Everybody Eats (United States of America): Americans Imani Majied and Muhammad Ansari founded Everybody Eats, a food delivery service that aims to fight hunger and reduce food waste. Every meal ordered through their platform will help subsidise the cost of a meal for someone in need.

Greenovations (India): headed by Tanvi Mittal, Greenovations eliminates plastic waste from the environment by upcycling them into filaments for 3D printers, which are normally made of new plastic materials.

Involve (India): Divanshu Kumar and Samyak Jain formed Involve to create an accessible education ecosystem in India. Using a peer-teaching model, senior-school students are trained by the Involve trainers to teach their juniors, and low-income private schools are offered affordable academic support, thereby multiplying their social impact.

Junior Art Lab (Singapore): headed by Aminur Rasyid Bin Mohamed Anwar, the social enterprise aims to empower learners and nurture creative confidence in students by creating unique learning experiences in art, design and technology.

Khemdro Dairy (Bhutan): Sherab Dorji established Khemdro Dairy, a registered group of 41 smallholder dairy farmers in Central Bhutan, to ensure guaranteed fair returns on their dairy products by eliminating middleman inefficiency.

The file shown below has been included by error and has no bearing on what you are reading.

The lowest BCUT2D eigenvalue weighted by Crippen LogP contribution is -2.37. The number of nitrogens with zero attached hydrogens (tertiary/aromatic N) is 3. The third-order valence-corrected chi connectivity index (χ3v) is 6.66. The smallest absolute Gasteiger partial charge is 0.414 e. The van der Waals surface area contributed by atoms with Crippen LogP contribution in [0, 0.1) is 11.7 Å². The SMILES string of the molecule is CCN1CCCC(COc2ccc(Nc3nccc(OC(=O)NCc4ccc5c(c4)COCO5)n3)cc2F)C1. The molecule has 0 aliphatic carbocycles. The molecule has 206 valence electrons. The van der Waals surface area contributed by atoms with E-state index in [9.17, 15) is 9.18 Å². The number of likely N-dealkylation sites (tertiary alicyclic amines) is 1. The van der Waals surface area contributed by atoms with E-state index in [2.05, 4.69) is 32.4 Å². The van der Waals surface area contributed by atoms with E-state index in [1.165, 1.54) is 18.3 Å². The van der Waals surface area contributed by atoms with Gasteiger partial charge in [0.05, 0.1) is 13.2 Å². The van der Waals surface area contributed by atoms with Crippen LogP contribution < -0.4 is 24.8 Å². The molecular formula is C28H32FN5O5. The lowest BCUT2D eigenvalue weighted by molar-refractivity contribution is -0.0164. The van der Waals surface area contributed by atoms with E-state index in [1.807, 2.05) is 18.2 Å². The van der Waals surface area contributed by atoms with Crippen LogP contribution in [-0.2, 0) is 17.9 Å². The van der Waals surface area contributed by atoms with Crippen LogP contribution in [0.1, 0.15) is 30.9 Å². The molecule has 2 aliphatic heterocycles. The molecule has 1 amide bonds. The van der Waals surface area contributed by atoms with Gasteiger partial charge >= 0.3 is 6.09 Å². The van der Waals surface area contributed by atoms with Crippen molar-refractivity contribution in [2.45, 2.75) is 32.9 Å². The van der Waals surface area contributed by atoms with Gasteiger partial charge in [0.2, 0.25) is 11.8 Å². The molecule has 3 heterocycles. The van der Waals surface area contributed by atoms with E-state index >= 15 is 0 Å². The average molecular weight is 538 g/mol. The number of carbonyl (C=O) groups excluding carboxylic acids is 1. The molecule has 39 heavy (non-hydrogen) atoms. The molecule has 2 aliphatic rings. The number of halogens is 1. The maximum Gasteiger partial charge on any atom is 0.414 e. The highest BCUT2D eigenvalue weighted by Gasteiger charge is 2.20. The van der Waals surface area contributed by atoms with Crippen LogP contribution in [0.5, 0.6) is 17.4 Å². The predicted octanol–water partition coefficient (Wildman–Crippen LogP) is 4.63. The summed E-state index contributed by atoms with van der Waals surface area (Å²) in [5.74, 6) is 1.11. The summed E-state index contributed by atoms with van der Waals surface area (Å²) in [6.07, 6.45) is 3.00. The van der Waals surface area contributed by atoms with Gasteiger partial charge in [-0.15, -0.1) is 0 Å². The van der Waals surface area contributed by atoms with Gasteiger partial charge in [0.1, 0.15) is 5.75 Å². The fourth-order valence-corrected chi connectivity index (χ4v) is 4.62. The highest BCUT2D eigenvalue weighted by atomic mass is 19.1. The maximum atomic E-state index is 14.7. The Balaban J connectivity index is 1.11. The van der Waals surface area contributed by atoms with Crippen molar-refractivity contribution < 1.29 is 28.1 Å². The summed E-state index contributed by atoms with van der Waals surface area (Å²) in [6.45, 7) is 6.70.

Kon Chhlat (Cambodia): Kieng Lyheang, Chea Sreysrors and Mang Keomonita aim to provide better nutrition for children in rural Cambodia, by selling them a nutritious, convenient and affordable instant porridge.

Musimpanen Indonesia (Indonesia): led by Erdi Pratama, Gilang Indy Ashari and Alif Oktafian, Musimpanen Indonesia collects neglected agricultural produce and transforms them into everyday products, thus contributing to environmental sustainability. So far, they have two projects where they convert corn and citronella into snacks and toiletries respectively.

Pinkcollar (Malaysia): founded by Zenna Law and Elaine Sim, Pinkcollar seeks to secure just treatment of live-in domestic workers in Southeast Asia. Through their online platform, which matches domestic workers and employers, they aim to raise transparency in the recruitment process.